Greg Crump is an Australian wheelchair tennis coach, who has been involved the sport for more than three decades, since it was merely a recreational sport rather than a professional one.

He did a coaching course in America in 1986 on wheelchair tennis, and brought the ideas back, working with the Austin Hospital’s spinal unit in Melbourne. He got some funding for a few coaching hours a week from the Australian Tennis Foundation.

In Australia’s Bicentennial year of 1988, there was funding to set up an international wheelchair tennis tournament involving athletes from America and elsewhere at Melbourne Park — it proved a starting point for Australian greats such as David Hall and Daniela di Toro.

“That was the start of the big push for the sport,” he says.

At the time there were 8-10 ITF wheelchair tennis tournaments a year worldwide. Now there are 165.

“I remind younger players where we came from, it’s important to remember those who came before.

Wheelchair tennis star Dylan Alcott smiles as he is pictured in a street park holding an oversize tennis ball.Wheelchair tennis star Dylan Alcott smiles as he is pictured in a street park holding an oversize tennis ball.
Dylan Alcott’s mix of athletic ability and personality has led him to be one of the top faces of wheelchair tennis.(

AAP / Tennis Australia: Fiona Hamilton

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“A few years ago, there weren’t any grand slams (events for quad tennis).

“If he (Dylan) had come around more than six, eight years ago it would have been a lot tougher for him.”

Alcott always hard to ignore

From early days, Alcott was a hard person to ignore.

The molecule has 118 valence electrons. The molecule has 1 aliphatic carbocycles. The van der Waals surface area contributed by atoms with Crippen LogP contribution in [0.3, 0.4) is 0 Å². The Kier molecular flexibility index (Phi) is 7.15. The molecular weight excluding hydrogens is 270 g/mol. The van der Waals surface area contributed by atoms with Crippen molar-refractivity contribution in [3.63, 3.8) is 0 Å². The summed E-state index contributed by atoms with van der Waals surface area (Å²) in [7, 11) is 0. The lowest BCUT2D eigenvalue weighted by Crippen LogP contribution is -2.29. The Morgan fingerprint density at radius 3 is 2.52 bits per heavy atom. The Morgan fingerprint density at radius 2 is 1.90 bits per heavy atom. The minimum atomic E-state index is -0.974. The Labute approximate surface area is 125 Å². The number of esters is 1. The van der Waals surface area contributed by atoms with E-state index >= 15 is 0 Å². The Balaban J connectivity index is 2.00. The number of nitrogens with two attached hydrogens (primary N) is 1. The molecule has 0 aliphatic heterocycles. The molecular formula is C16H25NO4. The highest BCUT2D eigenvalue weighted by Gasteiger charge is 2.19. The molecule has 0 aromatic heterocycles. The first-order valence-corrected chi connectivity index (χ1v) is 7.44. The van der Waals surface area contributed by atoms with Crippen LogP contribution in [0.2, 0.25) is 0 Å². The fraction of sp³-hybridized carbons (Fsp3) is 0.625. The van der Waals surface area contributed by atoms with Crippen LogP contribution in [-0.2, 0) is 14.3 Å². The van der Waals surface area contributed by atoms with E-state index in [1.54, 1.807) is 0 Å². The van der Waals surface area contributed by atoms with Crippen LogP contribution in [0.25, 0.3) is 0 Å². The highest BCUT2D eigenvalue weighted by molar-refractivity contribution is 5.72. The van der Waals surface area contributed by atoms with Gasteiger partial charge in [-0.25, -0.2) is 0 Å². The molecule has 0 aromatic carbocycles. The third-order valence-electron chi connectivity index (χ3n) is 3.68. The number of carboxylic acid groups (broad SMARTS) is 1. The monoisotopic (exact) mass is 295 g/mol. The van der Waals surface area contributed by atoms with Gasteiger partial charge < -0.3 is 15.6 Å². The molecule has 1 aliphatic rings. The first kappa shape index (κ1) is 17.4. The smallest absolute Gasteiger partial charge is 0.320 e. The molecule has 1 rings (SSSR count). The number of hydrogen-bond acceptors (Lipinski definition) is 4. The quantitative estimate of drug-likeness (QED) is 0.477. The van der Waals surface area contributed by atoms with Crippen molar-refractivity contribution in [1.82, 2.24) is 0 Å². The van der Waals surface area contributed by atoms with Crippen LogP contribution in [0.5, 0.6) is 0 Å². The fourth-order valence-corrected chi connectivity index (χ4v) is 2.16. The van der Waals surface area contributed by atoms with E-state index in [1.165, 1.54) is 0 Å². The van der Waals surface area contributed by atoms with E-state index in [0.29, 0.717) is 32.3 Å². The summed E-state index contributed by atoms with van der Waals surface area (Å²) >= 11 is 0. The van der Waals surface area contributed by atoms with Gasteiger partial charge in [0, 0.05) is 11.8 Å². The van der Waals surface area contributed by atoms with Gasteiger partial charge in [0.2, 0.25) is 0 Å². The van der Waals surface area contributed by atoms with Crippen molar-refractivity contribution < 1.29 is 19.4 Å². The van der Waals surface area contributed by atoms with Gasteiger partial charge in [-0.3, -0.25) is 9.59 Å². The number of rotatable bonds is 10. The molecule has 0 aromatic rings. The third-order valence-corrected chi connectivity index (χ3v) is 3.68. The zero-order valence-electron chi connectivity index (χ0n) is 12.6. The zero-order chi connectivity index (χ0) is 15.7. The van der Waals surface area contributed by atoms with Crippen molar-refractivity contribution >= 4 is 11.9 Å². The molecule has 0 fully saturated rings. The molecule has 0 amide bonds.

He was a promising junior player, who made the final of the under-18 boys’ wheelchair singles at the Australian Wheelchair Open and won the doubles — with friend and partner Heath Davidson — when he was just 11.

When he was 13, he represented Australia’s junior team in the World Team Cup, the equivalent of the Davis Cup.

But at 14, he was introduced to wheelchair basketball, and that led to two Paralympic Games on the Australian team, the Rollers, winning a title in 2008 and a silver medal in London in 2012.   

“Even when he first emerged as a junior, at 12 years old, he was always a larger than life personality,” Crump says.

“He was tough to keep in his room and in his bed! Dylan was a social butterfly, and he always wanted to be part of everything.”

Alcott has referred to himself growing up as a “fat kid”, and his natural talent as a junior was balanced by his slowness in getting around the court.

Wheelchair basketball player Dylan Alcott holds his Paralympic gold medal in one hand and points up with his other hand.Wheelchair basketball player Dylan Alcott holds his Paralympic gold medal in one hand and points up with his other hand.
Dylan Alcott won gold and silver medals for Australia in wheelchair basketball before returning to his first sport of wheelchair tennis.

“When he made the transition to wheelchair basketball, that was the best thing that ever happened to him,” Crump says.

“He got fitter and faster — when he came back to tennis, it meant he could get there earlier and hit a better ball.”

Another important change came literally by accident.

Alcott was originally an open division player as a junior.

Later he had an accident, where he fell out of his chair and damaged his hand, leading him to be reclassified into the quad division when he returned to tennis in 2013/14.